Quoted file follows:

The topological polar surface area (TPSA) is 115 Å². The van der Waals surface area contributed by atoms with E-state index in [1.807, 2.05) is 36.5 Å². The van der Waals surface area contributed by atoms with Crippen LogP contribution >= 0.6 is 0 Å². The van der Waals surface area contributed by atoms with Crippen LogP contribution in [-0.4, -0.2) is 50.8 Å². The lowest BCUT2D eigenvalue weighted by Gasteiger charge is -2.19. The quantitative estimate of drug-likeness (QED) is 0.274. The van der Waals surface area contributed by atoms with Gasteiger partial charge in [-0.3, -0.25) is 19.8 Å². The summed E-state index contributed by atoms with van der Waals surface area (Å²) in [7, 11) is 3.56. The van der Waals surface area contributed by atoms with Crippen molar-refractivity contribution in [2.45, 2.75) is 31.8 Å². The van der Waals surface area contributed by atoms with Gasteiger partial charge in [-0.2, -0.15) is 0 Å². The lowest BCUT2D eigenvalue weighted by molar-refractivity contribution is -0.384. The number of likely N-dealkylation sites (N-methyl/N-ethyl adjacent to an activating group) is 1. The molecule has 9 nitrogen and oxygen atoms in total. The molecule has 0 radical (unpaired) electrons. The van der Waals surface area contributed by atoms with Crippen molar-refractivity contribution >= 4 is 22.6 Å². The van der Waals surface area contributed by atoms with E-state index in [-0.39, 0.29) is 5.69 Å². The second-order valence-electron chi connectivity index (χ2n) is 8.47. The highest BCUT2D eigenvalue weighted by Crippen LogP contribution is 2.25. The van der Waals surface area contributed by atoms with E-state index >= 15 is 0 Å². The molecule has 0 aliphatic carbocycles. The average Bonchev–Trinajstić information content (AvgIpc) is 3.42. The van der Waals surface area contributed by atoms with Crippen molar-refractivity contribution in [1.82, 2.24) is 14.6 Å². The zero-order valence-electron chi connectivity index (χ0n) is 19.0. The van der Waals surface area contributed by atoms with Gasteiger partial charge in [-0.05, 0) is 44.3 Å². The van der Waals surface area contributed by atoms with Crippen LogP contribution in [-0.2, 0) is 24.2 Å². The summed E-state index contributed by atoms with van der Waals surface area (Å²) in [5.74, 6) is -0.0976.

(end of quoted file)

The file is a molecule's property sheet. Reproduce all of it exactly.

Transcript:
The topological polar surface area (TPSA) is 115 Å². The van der Waals surface area contributed by atoms with E-state index in [1.807, 2.05) is 36.5 Å². The van der Waals surface area contributed by atoms with Crippen LogP contribution >= 0.6 is 0 Å². The van der Waals surface area contributed by atoms with Crippen LogP contribution in [-0.4, -0.2) is 50.8 Å². The lowest BCUT2D eigenvalue weighted by Gasteiger charge is -2.19. The quantitative estimate of drug-likeness (QED) is 0.274. The van der Waals surface area contributed by atoms with Gasteiger partial charge in [-0.3, -0.25) is 19.8 Å². The summed E-state index contributed by atoms with van der Waals surface area (Å²) in [7, 11) is 3.56. The van der Waals surface area contributed by atoms with Crippen molar-refractivity contribution in [2.45, 2.75) is 31.8 Å². The van der Waals surface area contributed by atoms with Gasteiger partial charge in [-0.2, -0.15) is 0 Å². The lowest BCUT2D eigenvalue weighted by molar-refractivity contribution is -0.384. The number of likely N-dealkylation sites (N-methyl/N-ethyl adjacent to an activating group) is 1. The molecule has 9 nitrogen and oxygen atoms in total. The molecule has 0 radical (unpaired) electrons. The van der Waals surface area contributed by atoms with Crippen molar-refractivity contribution >= 4 is 22.6 Å². The van der Waals surface area contributed by atoms with E-state index in [-0.39, 0.29) is 5.69 Å². The second-order valence-electron chi connectivity index (χ2n) is 8.47. The highest BCUT2D eigenvalue weighted by Crippen LogP contribution is 2.25. The van der Waals surface area contributed by atoms with E-state index >= 15 is 0 Å². The molecule has 0 aliphatic carbocycles. The average Bonchev–Trinajstić information content (AvgIpc) is 3.42. The van der Waals surface area contributed by atoms with Crippen molar-refractivity contribution in [1.82, 2.24) is 14.6 Å². The zero-order valence-electron chi connectivity index (χ0n) is 19.0. The van der Waals surface area contributed by atoms with Gasteiger partial charge in [-0.05, 0) is 44.3 Å². The van der Waals surface area contributed by atoms with Crippen LogP contribution in [-0.2, 0) is 24.2 Å². The summed E-state index contributed by atoms with van der Waals surface area (Å²) in [5.74, 6) is -0.0976.